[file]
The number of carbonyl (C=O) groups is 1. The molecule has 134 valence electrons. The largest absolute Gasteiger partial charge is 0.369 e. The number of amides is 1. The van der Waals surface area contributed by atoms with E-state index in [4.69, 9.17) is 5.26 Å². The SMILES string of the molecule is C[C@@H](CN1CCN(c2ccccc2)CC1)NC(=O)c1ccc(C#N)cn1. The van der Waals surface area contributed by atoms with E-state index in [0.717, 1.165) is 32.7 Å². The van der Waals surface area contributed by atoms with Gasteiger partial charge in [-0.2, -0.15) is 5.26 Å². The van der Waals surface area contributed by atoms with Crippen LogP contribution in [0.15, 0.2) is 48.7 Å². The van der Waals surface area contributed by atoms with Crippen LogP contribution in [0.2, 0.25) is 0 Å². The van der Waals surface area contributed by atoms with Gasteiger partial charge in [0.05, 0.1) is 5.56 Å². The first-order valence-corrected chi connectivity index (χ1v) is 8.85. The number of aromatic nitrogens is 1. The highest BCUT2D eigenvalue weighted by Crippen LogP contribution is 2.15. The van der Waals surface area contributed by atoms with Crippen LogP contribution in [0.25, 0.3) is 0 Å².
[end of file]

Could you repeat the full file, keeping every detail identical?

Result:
The number of carbonyl (C=O) groups is 1. The molecule has 134 valence electrons. The largest absolute Gasteiger partial charge is 0.369 e. The number of amides is 1. The van der Waals surface area contributed by atoms with E-state index in [4.69, 9.17) is 5.26 Å². The SMILES string of the molecule is C[C@@H](CN1CCN(c2ccccc2)CC1)NC(=O)c1ccc(C#N)cn1. The van der Waals surface area contributed by atoms with E-state index in [0.717, 1.165) is 32.7 Å². The van der Waals surface area contributed by atoms with Gasteiger partial charge in [-0.2, -0.15) is 5.26 Å². The van der Waals surface area contributed by atoms with Crippen LogP contribution in [0.15, 0.2) is 48.7 Å². The van der Waals surface area contributed by atoms with Crippen LogP contribution in [0.2, 0.25) is 0 Å². The van der Waals surface area contributed by atoms with Gasteiger partial charge in [0.05, 0.1) is 5.56 Å². The first-order valence-corrected chi connectivity index (χ1v) is 8.85. The number of aromatic nitrogens is 1. The highest BCUT2D eigenvalue weighted by Crippen LogP contribution is 2.15. The van der Waals surface area contributed by atoms with Crippen LogP contribution in [0.25, 0.3) is 0 Å².